[A]n insured must employ counsel to defend — in the first instance in the damage action and in the second in the declaratory judgment action to force the insurer to provide the defense. In both, the counsel fees are incurred because of the insurer’s disclaimer of any obligation to defend.
Here is Part II of our blog series regarding Jessco, Inc. v. Builders Mutual Insurance Co.
You can read Part I here, which details a recent opinion of the United States Court of Appeals for the Fourth Circuit that addresses a multitude of issues presented in litigation involving commercial general liability policies – the “your work” exclusion, late notice, and the duty to indemnify.
On May 3, 2012, in Jessco, Inc. v. Builders Mutual Insurance Co., upon remand by the Fourth Circuit, the United States District Court for the District of South Carolina amended its previous Judgment and deducted $10,000.00 from the total amount previously awarded, $78,695.20, finding Jessco, Inc. (“Jessco”) was entitled to a judgment in the amount of $68,695.20 plus post-judgment interest. In the same order, upon Jessco’s Amended Motion for Award of Fees and Costs After Remand, addressing an issue of first impression, the court held that Builders Mutual Insurance Co. (“BMIC”) was obligated to pay Jessco’s attorney’s fees and costs incurred on appeal.
Citing Hegler v. Gulf Insurance Co., 270 S.C. 548, 550-51, 243 S.E.2d 443, 443 (1978), the court noted South Carolina courts have found an insured may be entitled to reasonable attorney fees and costs incurred in successfully defending a declaratory judgment action brought by the insurer in an effort to relieve itself of coverage under an insurance policy, reasoning that:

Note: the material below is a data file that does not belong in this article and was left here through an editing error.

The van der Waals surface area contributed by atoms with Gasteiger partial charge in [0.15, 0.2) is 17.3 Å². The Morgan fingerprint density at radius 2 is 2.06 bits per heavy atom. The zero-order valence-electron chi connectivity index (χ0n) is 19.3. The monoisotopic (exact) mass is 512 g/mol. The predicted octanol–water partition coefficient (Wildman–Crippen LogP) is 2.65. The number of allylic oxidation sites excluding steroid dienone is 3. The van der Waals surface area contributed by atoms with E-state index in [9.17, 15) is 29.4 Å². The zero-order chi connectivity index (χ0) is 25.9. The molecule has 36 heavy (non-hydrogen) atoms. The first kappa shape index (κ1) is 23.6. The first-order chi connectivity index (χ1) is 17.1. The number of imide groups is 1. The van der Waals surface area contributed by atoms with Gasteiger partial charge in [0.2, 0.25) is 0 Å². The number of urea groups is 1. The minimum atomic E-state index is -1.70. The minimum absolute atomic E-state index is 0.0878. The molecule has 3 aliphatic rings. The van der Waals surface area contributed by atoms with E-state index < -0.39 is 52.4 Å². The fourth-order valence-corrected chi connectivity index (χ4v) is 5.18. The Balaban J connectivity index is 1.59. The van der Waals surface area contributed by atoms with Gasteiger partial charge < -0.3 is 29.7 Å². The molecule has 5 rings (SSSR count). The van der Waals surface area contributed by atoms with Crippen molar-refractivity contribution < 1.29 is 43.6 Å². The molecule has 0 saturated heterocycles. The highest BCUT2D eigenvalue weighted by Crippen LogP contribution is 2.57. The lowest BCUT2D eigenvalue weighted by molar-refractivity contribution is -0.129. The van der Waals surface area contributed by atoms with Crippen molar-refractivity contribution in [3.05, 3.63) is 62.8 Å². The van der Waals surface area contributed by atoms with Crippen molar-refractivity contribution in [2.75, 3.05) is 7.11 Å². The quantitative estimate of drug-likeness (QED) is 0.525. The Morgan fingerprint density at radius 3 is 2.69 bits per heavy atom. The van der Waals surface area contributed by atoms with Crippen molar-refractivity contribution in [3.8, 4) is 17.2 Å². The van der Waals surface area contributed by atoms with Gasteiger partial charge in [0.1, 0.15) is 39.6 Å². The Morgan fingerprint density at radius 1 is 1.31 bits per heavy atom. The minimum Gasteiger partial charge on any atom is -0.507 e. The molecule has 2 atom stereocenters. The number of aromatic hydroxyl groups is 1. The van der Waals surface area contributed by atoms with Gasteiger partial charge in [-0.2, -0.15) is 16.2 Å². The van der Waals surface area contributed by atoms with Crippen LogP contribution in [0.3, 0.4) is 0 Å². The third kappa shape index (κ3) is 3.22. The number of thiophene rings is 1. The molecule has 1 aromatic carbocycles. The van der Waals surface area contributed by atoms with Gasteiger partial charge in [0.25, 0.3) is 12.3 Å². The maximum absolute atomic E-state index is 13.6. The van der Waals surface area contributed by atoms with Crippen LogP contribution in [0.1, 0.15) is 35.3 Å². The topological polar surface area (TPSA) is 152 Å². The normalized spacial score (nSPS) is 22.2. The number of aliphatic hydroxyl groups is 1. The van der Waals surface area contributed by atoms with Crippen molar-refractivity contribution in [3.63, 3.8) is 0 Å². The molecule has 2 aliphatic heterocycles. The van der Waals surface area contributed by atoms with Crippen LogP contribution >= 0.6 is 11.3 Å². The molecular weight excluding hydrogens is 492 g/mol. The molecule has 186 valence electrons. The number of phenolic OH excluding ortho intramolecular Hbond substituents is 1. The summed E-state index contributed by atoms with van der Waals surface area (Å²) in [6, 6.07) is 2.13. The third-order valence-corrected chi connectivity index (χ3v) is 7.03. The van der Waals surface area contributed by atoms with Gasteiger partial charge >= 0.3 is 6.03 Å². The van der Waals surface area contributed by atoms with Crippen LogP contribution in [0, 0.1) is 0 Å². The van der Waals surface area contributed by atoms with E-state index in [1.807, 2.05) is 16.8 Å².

If the insurer can force [the insured] into a declaratory judgment proceeding and, even though it loses in such action, compel him to bear the expense of such litigation, the insured is actually no better off financially than if he had never had the contract right mentioned above.
(Alteration and emphasis in original). However, whether an insured is also entitled to recover attorney fees and costs incurred on appeal when (1) the insurer appeals the trial court’s ruling for the insured in a declaratory judgment action, and (2) the appellate court affirms the lower court’s judgment with regard to the insurer’s duty to defend, had never been addressed by the South Carolina courts.
In support of its motion for attorney fees and costs, Jessco argued that whether the fees and costs arose in the context of a declaratory judgment action or in its appeal makes no difference; because in either case, the insured is doing nothing more than attempting to protect its contractual right to a defense. Thus, Jessco argued, the rationale in Hegler for providing relief to an insured that is “forced” into a declaratory judgment action and wins should apply equally when the insured is forced to defend its rights in the appeal of that action and wins. In opposition, BMIC argued the reversal by the Fourth Circuit as to BMIC’s duty to indemnify Jessco for the re-grading allowance necessitated a finding in favor of BMIC on Jessco’s motion. The court rejected BMIC’s argument, noting that South Carolina courts have established the duty to defend is separate and distinct from the duty to indemnify, and Jessco’s motion sought payment for fees and costs as damages suffered by Jessco for BMIC’s breach of its duty to defend, not its duty to indemnify. See USAA Prop. & Cas. Ins. Co. v. Clegg, 377 S.C. 643, 654, 661 S.E.2d 791 (2008) (quoting Sloan Constr. Co. v. Cent. Nat’l Ins. Co. of Omaha, 269 S.C. 183, 186-87, 236 S.E.2d 818 (1977)).